Films as any form of media convey a message or more that either informs, entertains or stirs its viewers to take action. Others such as historical movies present a narrative of a past era of which its producers need to convey a clear understanding of the situations, characters and circumstances to its current viewers.
History films, according to Richter (2007) is “historiography with the special powers and limitations of film […] density of visual detail, which allows a feature film, with the requisite financing, to convey more about the texture of life of a past era in a few shots than a book about the period could in many pages,” (p 143). In addition, this type of movie is written for the wider audience or mass market and somehow related in some sense to the real world people live in.
This paper will argue that Goodnight, and Goodluck are not historically accurate but took parts of history to present its message and encourage a much-needed media industry action for “public service.”
Good Night, and Good Luck is considered a narrative film that took place in the early days of radio. Edward R. Murrow and producer Fred W. Friendly fought a dragon-like character Senator Joseph McCarthy. Together with reporter Joseph Wershba in the CBS newsroom, they defied corporate and sponsorship pressures although in a campaign that tested them and their nearest of relations. There had been instances that discrediting the Senator in his crusade to root out communist elements within the government were climactic to the lead characters who were somehow or indirectly involved with “suspected communists”.
The movie opened with the speech of Murrow given in his salutation night where he summoned his fellows to become vigilant, acknowledging the intelligence of readers and viewers as:
“I am entirely persuaded that the American public is more reasonable, restrained and more mature than most of our industry’s program planners believe. Their fear of controversy is not warranted by the evidence. I have reason to know, as do many of you, that when the evidence on a controversial subject is fairly and calmly presented, the public recognizes it for what it is–an effort to illuminate rather than to agitate,” (RTNDA, 2009).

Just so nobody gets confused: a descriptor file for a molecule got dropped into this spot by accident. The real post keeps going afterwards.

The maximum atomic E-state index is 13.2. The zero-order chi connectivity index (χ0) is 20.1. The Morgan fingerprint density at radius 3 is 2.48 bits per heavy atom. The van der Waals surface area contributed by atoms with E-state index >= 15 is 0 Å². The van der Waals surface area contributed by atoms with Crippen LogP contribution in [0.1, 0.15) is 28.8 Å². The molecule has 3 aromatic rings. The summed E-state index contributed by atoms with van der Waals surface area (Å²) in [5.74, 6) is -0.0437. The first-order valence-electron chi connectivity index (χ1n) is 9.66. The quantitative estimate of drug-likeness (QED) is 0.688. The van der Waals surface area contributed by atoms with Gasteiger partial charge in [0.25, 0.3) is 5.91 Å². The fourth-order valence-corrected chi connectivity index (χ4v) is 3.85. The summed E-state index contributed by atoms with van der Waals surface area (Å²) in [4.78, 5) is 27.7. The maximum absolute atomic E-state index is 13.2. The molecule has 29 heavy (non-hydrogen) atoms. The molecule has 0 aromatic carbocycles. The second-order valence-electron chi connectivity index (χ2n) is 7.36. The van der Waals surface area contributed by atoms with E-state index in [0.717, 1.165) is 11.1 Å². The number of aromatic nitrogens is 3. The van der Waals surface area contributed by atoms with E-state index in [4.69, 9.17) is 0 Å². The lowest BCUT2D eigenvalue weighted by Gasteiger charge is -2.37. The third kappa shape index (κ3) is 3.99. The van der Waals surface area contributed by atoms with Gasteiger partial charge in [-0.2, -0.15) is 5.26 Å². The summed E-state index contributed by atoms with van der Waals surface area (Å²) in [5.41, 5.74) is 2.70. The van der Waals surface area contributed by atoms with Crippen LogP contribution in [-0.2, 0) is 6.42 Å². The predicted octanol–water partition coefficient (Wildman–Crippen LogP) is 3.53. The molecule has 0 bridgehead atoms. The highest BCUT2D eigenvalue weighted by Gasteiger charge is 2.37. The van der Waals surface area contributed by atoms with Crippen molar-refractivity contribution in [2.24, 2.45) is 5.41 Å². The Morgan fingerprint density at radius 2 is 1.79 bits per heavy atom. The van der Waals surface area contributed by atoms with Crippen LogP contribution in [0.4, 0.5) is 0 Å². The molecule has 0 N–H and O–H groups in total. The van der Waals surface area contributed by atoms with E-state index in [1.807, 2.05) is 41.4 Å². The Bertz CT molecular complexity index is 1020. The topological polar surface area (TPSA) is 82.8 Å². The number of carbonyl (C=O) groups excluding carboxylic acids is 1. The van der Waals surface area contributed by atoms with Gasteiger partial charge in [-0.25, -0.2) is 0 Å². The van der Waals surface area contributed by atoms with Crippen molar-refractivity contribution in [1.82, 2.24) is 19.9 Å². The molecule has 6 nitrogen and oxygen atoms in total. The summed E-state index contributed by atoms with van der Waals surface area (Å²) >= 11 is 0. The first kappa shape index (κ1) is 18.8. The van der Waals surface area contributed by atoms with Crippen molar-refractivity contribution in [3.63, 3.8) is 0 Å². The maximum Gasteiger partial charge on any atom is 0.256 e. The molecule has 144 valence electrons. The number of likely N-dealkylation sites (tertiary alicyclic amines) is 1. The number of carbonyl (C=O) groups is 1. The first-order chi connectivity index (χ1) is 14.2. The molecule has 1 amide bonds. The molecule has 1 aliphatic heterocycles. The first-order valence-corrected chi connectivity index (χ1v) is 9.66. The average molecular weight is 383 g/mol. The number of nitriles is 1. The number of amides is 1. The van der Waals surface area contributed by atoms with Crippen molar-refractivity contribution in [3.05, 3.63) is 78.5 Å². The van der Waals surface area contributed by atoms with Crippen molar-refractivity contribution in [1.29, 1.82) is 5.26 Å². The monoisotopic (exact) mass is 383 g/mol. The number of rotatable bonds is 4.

The team’s earliest case was of US Air Force officer Milo Radulovich being harassed and stripped of his commission from the U.S. Air Force due to his sister’s political leanings. The officer’s father complicated the situation as a subscriber of a Serbian newspaper. The conflict between Murrow and McCarthy escalated into a public feud when McCarthy accused Murrow as a communist. McCarthy insisted that Murrow is a member of the leftist union Industrial Workers of the World.
The film’s one of the most obvious historical lapses is the time when Alcoa, a major sponsor of Murrow’s show See It Now pulled out, suggested by the film to have been an effect of the McCarthy exposure. Alcoa, however, actually pulled out two years after the McCarthy sensation, and that the pull-out had been due to popularity ratings (Richter, 2007).
So much like the 1950s, its current show year (2005) was also viewed to address mass media in general to be courageous in questioning government leaders when the Republican Party was virtually in control of the executive, legislative and judicial branches of the government (Richter, 2007).
The film tackled a climate of fear and reprisal. In the film, however, the role of CBS was not highlighted, despite the open knowledge that it was headed by businessman William Paley with a White House golfing partner. In the movie, the show and its team seemed to have been independent of its actions against McCarthy as compared to the role of political support (the president at that time did not support McCarthy).